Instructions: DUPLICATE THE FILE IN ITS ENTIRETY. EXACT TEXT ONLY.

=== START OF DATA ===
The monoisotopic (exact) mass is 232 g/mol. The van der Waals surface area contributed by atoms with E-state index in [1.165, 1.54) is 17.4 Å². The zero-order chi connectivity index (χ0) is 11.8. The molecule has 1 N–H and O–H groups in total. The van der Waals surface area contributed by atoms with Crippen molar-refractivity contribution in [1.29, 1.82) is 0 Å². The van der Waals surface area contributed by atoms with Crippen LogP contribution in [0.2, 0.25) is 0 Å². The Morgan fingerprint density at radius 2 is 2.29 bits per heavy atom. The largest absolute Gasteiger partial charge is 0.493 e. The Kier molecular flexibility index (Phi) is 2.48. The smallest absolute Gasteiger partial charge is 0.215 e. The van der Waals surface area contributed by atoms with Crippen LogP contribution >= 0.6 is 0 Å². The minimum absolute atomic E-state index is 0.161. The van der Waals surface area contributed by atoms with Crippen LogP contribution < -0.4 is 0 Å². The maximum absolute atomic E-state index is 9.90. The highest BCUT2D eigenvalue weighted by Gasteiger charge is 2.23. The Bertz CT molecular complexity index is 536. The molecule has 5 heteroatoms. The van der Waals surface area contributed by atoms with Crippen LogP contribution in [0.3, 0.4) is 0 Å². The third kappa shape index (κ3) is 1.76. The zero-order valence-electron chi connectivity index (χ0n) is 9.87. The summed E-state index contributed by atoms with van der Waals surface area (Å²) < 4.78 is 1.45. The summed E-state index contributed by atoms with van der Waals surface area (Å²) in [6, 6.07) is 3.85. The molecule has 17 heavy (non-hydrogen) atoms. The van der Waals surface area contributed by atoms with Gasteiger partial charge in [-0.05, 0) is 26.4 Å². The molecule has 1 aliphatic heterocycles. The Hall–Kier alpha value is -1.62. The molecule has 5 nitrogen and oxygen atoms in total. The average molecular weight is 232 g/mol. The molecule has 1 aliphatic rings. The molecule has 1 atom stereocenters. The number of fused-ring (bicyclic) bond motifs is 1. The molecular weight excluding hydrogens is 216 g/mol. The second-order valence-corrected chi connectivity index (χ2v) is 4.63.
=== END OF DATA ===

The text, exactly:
The monoisotopic (exact) mass is 232 g/mol. The van der Waals surface area contributed by atoms with E-state index in [1.165, 1.54) is 17.4 Å². The zero-order chi connectivity index (χ0) is 11.8. The molecule has 1 N–H and O–H groups in total. The van der Waals surface area contributed by atoms with Crippen molar-refractivity contribution in [1.29, 1.82) is 0 Å². The van der Waals surface area contributed by atoms with Crippen LogP contribution in [0.2, 0.25) is 0 Å². The Morgan fingerprint density at radius 2 is 2.29 bits per heavy atom. The largest absolute Gasteiger partial charge is 0.493 e. The Kier molecular flexibility index (Phi) is 2.48. The smallest absolute Gasteiger partial charge is 0.215 e. The van der Waals surface area contributed by atoms with Crippen LogP contribution >= 0.6 is 0 Å². The minimum absolute atomic E-state index is 0.161. The van der Waals surface area contributed by atoms with Crippen LogP contribution < -0.4 is 0 Å². The maximum absolute atomic E-state index is 9.90. The highest BCUT2D eigenvalue weighted by Gasteiger charge is 2.23. The Bertz CT molecular complexity index is 536. The molecule has 5 heteroatoms. The van der Waals surface area contributed by atoms with Crippen LogP contribution in [0.3, 0.4) is 0 Å². The third kappa shape index (κ3) is 1.76. The zero-order valence-electron chi connectivity index (χ0n) is 9.87. The summed E-state index contributed by atoms with van der Waals surface area (Å²) < 4.78 is 1.45. The summed E-state index contributed by atoms with van der Waals surface area (Å²) in [6, 6.07) is 3.85. The molecule has 17 heavy (non-hydrogen) atoms. The van der Waals surface area contributed by atoms with Gasteiger partial charge in [-0.05, 0) is 26.4 Å². The molecule has 1 aliphatic heterocycles. The Hall–Kier alpha value is -1.62. The molecule has 5 nitrogen and oxygen atoms in total. The average molecular weight is 232 g/mol. The molecule has 1 aliphatic rings. The molecule has 1 atom stereocenters. The number of fused-ring (bicyclic) bond motifs is 1. The molecular weight excluding hydrogens is 216 g/mol. The second-order valence-corrected chi connectivity index (χ2v) is 4.63.